Damaging effects of public sector pay freeze
Damaging effects of public sector pay freeze

Northumberland’s Labour Group say it’s concerned about the damaging effects of the public sector pay freeze.

Labour Group leader Susan Dungworth said: “Our public sector workers have kept working all through the pandemic, protecting us and providing vital services, so it feels like a total slap in the face for the government to freeze their pay. So much for clapping for care workers – just empty gestures designed for the photo opportunity.

“Many public sector workers go way above and beyond what the job requires, because they are dedicated to their work and the people they serve.

“It’s just not an argument to say this freeze has happened because many private sector workers have had their pay cut or lost their jobs. It is harmful to play one group of workers off against another in this way. Furthermore, those other servants of the people, MPs, are not having their pay frozen. It is not fair and not justifiable.”

The pay freeze will hit at least:

·  90% of police officers (sergeant and below) – that’s 189,000 junior police officers on the frontline

·  80% of fire service officers (watch manager and below) – that’s 50,400 fire service officers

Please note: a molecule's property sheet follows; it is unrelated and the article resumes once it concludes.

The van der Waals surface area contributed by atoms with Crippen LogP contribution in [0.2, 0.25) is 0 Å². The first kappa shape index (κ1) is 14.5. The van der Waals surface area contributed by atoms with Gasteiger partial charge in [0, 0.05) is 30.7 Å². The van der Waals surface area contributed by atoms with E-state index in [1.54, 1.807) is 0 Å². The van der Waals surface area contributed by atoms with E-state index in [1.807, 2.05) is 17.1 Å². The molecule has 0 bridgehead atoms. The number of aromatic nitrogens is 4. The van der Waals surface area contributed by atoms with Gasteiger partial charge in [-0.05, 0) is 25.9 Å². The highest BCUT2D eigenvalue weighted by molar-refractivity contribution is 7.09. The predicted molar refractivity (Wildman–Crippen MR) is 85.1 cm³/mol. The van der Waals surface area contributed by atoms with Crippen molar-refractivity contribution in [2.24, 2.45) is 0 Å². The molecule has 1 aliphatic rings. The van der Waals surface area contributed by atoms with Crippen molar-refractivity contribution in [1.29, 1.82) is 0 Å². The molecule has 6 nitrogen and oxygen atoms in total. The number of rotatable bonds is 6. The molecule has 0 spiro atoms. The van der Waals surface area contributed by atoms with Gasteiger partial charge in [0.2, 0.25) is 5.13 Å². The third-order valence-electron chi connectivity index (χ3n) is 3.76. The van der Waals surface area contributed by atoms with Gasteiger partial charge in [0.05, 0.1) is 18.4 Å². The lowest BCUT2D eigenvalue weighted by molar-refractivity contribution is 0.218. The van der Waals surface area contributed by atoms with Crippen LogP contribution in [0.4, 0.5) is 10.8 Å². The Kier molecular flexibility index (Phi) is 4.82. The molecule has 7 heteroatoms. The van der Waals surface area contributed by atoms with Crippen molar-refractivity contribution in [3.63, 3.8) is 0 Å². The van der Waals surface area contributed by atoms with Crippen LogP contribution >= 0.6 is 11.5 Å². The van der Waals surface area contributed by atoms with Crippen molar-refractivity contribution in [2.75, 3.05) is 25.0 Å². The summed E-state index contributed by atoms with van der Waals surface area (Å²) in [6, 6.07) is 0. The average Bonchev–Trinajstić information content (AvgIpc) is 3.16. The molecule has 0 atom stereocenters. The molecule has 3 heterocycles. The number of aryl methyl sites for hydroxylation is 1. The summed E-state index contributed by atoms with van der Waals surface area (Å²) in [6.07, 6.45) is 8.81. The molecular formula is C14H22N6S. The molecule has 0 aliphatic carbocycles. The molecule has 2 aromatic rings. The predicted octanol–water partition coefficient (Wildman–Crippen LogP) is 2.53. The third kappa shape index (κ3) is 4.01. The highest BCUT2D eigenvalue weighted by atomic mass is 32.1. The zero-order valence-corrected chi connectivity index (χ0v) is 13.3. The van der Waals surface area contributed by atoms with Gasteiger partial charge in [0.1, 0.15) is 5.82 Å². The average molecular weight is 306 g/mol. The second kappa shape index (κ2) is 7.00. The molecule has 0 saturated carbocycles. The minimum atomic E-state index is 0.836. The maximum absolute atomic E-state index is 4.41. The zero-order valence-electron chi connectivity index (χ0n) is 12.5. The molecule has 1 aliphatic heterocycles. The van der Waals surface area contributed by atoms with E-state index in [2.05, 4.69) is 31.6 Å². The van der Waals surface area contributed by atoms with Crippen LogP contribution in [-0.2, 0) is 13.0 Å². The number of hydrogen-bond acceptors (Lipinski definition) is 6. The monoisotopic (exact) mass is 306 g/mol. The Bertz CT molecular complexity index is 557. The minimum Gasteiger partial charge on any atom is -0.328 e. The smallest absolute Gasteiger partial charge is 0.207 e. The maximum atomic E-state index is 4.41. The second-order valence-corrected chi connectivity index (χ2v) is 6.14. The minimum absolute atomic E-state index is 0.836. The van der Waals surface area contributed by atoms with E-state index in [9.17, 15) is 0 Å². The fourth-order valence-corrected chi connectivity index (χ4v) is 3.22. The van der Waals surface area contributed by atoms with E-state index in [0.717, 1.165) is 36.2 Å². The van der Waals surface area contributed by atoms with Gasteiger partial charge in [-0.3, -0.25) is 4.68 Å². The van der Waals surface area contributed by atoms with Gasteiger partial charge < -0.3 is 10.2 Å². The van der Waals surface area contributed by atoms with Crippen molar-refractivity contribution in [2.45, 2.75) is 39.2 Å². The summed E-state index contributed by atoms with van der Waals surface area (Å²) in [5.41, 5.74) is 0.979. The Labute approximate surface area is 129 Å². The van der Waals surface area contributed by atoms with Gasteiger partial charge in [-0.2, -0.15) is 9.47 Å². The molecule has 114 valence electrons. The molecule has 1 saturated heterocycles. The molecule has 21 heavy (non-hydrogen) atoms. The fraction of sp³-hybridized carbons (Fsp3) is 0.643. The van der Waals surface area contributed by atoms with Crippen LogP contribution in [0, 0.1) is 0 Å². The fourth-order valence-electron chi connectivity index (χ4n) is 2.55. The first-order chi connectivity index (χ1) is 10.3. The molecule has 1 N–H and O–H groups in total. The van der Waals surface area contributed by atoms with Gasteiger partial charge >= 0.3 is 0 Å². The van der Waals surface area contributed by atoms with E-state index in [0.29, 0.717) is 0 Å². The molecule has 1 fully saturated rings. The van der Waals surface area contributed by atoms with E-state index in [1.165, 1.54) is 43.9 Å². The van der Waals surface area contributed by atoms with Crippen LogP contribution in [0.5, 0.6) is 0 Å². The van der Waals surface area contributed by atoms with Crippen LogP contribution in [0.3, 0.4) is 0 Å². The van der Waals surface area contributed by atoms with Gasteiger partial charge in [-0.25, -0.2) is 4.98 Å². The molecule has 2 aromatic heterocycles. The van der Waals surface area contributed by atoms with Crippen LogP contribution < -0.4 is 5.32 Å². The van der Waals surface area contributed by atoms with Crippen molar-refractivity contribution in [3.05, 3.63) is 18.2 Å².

·  75% junior prison officers – that’s 13,500 of them

·  80% of secondary teachers – 372,000

·  75% of primary teachers – 336,0004

Labour believes this freeze puts targets for police recruitment in jeopardy. Pay review bodies including the School Teachers’ Review Body, and Police Remuneration Body have linked pay to the ability to recruit.

The Chancellor also didn’t reaffirm the government’s manifesto commitment to ensure teachers’ starting salaries reach £30,000 by 2022. That commitment will be undermined and may prove impossible for the government to achieve, as a result of this key worker pay freeze

Susan Dungworth added: “More than that, a pay freeze takes vital demand out of the economy, and will slow the economic recovery. The TUC has found that public sector pay increases could boost the country’s finances significantly, with over half of the cost coming back in a stronger economy and higher tax income for the government.”

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